Poor password management put millions of cash registers at risk for decades – report
As major security breaches surface on a routine basis, researchers say millions of point-of-sale systems used around the world are vulnerable because they are protected by a well-documented password that hasn't been changed since 1990.
At the RSA conference in San Francisco this week, those conducting the report, said the global vendor of payment terminals has been using the same default passwords on the PoS machines it’s been shipping for two decades.
Researchers with Trustwave and Bishop Fox said the password, “166816,” is used on nine-out-of-ten terminals they’ve tested that come from the same major retailer. They declined to explicitly identify the seller responsible for the lax security practice, but a cursory Google search points to Verifone — a California-based corporation with a presence in more than 150 countries worldwide.
READ MORE: New security flaw detected in Microsoft Windows
The company started shipping products with that password 25 years ago, the report says, but neither the vendor nor the majority of its customers has bothered to change it. The credentials were even widely circulated among a hacker newsgroup in 1994, according to their RSA presentation.
“Nine out of 10 times when we see equipment from that manufacturer, 90 percent of the time, this is the password,” researcher Charles Henderson said at RSA convention, according to The Register. In all, Verifone has reportedly shipped approximately 27 million machines around the world.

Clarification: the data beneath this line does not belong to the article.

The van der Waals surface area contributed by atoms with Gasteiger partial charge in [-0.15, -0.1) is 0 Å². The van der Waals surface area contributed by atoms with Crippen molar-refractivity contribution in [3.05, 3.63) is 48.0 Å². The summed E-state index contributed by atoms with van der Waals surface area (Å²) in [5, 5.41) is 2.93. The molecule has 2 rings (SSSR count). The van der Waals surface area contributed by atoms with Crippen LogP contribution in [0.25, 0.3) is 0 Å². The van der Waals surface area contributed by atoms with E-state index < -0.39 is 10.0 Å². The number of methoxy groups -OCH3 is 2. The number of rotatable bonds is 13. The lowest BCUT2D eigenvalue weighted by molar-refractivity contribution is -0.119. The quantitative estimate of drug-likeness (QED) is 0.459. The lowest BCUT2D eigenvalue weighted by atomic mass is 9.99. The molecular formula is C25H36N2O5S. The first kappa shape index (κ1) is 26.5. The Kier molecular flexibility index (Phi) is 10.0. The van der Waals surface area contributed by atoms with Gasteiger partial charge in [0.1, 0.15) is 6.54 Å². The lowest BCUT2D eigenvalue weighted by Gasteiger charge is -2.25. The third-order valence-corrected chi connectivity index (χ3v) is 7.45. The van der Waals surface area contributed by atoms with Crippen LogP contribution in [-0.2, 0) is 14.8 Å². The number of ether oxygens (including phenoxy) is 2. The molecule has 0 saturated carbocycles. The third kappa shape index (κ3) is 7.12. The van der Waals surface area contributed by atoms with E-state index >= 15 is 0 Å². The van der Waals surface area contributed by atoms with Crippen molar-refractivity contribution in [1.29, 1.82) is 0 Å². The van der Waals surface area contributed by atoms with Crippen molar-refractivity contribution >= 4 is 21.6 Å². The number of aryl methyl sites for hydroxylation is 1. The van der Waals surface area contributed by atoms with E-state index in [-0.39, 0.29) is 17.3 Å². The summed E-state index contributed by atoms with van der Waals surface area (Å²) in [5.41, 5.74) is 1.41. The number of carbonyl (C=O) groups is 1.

Verifone responded to the report with a statement downplaying the security concerns.
"The important fact to point out is that even knowing this password, sensitive payment information or PII (personally identifiable information) cannot be captured," Verifone said. "What the password allows someone to do is to configure some settings on the terminal; all executables have to be file signed, and it is not possible to enter malware just by knowing passwords."
Nevertheless, Verifone said it tells it encourages its customers to change the password on the PoS systems it ships.
Last year, security firm Trend Micro warned that hackers may be able to compromise potentially critical systems by gaining access to a PoS terminal and traversing to connected networks.
“Sufficiently skilled and determined attackers can thus go after a business’s PoS terminals on a large scale and compromise the credit cards of thousands of users at a time. The same network connectivity can also be leveraged to help exfiltrate any stolen information. This is not just a theoretical risk, as we have observed multiple PoS malware families in the wild,” they said.
READ MORE: Lawyer finds surveillance software baked into hard drive supplied by police
According to The Register, the presentation at RSA convention this week also revealed that criminals still resort to more traditional means to take down PoS systems.
In one instance cited, two individuals reportedly walked into a major American retail store, acknowledged the staff and then unscrewed a server rack and walked out with it. After taking the server, the store was unable to process credit card payments.
“Bad passwords are one of the easiest ways to compromise a system,” Edward Snowden, the former national security contractor-turned-leaver, told TV host John Oliver earlier this month. “For someone who has a very common, eight-character password, it can literally take less than a second for a computer to go through the possibilities and pull that password out.”